Those are significant numbers of Victorians, and it is important that we get it right.

As others have commented, I am certainly not a wowser. Yes, I do gamble. Mostly it is TattsLotto, but if I go to the races, I will put 10 bucks on a horse. That is about the extent of it; frankly it does not excite me in the slightest. But I know for others it can be very addictive.

But the reality is that prohibition does not work. People choose to gamble. They should be able to choose to gamble, and I certainly do not have a problem with that. But I also recognise that these are very big businesses.

Quite rightly, in the time that we have had the casino operating and in the run-up to its opening, we have had a focus on organised crime, and that is entirely reasonable, particularly given the huge amounts of cash that wash through the system.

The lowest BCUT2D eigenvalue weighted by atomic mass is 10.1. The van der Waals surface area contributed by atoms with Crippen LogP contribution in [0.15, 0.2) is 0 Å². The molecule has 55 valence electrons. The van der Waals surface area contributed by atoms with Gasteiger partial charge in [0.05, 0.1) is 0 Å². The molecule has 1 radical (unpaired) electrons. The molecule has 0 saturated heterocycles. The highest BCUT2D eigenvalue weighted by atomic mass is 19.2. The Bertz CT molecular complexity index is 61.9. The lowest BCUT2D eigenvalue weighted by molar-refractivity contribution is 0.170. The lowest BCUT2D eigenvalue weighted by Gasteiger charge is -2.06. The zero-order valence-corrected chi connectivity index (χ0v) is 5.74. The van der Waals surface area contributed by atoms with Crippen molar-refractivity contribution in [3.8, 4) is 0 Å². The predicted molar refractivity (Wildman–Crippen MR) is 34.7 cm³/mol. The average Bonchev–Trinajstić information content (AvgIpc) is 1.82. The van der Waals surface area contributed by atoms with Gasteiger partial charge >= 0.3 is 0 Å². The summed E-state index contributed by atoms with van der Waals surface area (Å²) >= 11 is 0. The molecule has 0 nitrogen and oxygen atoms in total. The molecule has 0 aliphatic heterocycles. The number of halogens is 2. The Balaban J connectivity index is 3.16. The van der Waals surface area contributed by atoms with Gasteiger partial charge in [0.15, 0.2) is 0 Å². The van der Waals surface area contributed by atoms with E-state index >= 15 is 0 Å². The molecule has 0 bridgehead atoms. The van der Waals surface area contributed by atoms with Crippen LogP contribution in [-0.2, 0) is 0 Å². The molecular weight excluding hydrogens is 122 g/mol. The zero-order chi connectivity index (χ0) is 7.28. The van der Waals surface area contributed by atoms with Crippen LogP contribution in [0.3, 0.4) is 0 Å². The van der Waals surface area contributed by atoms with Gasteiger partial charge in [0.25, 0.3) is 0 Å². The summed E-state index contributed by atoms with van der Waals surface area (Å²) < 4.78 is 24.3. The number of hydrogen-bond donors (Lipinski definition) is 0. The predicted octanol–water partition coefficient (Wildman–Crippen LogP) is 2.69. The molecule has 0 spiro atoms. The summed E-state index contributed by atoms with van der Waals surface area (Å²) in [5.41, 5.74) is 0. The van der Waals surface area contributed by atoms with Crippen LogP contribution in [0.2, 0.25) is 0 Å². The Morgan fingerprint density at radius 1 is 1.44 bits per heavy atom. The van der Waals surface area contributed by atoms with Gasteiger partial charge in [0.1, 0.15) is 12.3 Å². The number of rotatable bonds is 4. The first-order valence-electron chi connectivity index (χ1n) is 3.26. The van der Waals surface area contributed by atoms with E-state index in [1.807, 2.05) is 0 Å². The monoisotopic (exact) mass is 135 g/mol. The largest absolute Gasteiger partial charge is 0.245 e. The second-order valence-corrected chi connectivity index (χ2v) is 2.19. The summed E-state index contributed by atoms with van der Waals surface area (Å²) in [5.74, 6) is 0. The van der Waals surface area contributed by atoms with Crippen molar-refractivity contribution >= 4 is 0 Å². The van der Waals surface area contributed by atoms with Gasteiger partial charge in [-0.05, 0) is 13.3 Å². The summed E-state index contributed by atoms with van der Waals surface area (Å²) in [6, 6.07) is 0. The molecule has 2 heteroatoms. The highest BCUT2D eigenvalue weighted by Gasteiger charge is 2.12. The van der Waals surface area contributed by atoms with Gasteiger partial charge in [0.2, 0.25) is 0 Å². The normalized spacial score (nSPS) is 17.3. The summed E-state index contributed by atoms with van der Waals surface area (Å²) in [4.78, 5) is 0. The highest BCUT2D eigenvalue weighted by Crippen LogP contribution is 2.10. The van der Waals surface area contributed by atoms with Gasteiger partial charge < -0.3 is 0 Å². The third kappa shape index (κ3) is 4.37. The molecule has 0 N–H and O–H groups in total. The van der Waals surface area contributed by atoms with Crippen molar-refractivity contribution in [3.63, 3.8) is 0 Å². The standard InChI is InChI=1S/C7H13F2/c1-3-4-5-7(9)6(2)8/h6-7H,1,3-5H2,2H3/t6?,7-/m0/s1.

But I think we also need to have a focus on the impact on consumers, because it is frankly not acceptable to have an industry of this nature that is not heavily regulated and that is not effectively regulated, because when you think about it, a licence to have electronic gaming machines is effectively a licence to make money. It is a lucrative licence. I know some have found it difficult to make a dollar, but the overwhelming majority do very well.

Similarly, with a casino, it is lucrative, but it is also a monopoly, so it has got to be heavily regulated and it has got to be effectively regulated.

I also think there is an argument to be had around how the proceeds of the activities from this industry are utilised. Frankly, if the outcomes from what is potentially a harmful activity are simply to generate profits for the providers, to generate significant revenue streams for the state, to generate jobs, either directly or indirectly—and all of those are good things—if those are the only outcomes, that is simply not good enough, because as I mentioned, I think the community has the right to participate but it has the right to participate on a level playing field.